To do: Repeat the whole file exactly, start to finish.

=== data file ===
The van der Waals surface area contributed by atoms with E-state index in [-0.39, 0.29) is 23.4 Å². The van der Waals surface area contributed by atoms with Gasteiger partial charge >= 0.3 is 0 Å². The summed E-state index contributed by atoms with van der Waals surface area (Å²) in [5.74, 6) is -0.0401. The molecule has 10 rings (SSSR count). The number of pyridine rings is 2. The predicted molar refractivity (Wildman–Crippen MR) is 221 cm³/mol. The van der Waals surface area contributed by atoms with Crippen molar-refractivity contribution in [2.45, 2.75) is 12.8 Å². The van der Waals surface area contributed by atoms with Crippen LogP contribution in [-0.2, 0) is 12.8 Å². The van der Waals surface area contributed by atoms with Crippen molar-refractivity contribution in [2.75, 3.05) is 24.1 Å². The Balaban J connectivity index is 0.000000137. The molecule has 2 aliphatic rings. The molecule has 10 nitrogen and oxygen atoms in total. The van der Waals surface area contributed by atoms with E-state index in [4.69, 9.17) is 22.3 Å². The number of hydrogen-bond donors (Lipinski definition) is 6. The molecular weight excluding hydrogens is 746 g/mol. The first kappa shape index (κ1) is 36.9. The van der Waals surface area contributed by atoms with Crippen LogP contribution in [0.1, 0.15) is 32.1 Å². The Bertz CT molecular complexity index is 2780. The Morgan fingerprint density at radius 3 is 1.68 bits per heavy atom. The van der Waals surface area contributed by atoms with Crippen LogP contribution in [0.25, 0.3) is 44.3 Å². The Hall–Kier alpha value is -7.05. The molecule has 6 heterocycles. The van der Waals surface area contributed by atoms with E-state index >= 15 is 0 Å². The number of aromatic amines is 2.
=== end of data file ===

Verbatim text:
The van der Waals surface area contributed by atoms with E-state index in [-0.39, 0.29) is 23.4 Å². The van der Waals surface area contributed by atoms with Gasteiger partial charge >= 0.3 is 0 Å². The summed E-state index contributed by atoms with van der Waals surface area (Å²) in [5.74, 6) is -0.0401. The molecule has 10 rings (SSSR count). The number of pyridine rings is 2. The predicted molar refractivity (Wildman–Crippen MR) is 221 cm³/mol. The van der Waals surface area contributed by atoms with Crippen molar-refractivity contribution in [2.45, 2.75) is 12.8 Å². The van der Waals surface area contributed by atoms with Crippen LogP contribution in [-0.2, 0) is 12.8 Å². The van der Waals surface area contributed by atoms with Crippen molar-refractivity contribution in [2.75, 3.05) is 24.1 Å². The Balaban J connectivity index is 0.000000137. The molecule has 2 aliphatic rings. The molecule has 10 nitrogen and oxygen atoms in total. The van der Waals surface area contributed by atoms with E-state index in [4.69, 9.17) is 22.3 Å². The number of hydrogen-bond donors (Lipinski definition) is 6. The molecular weight excluding hydrogens is 746 g/mol. The first kappa shape index (κ1) is 36.9. The van der Waals surface area contributed by atoms with Crippen LogP contribution in [0.1, 0.15) is 32.1 Å². The Bertz CT molecular complexity index is 2780. The Morgan fingerprint density at radius 3 is 1.68 bits per heavy atom. The van der Waals surface area contributed by atoms with Crippen LogP contribution in [0.25, 0.3) is 44.3 Å². The Hall–Kier alpha value is -7.05. The molecule has 6 heterocycles. The van der Waals surface area contributed by atoms with E-state index >= 15 is 0 Å². The number of aromatic amines is 2.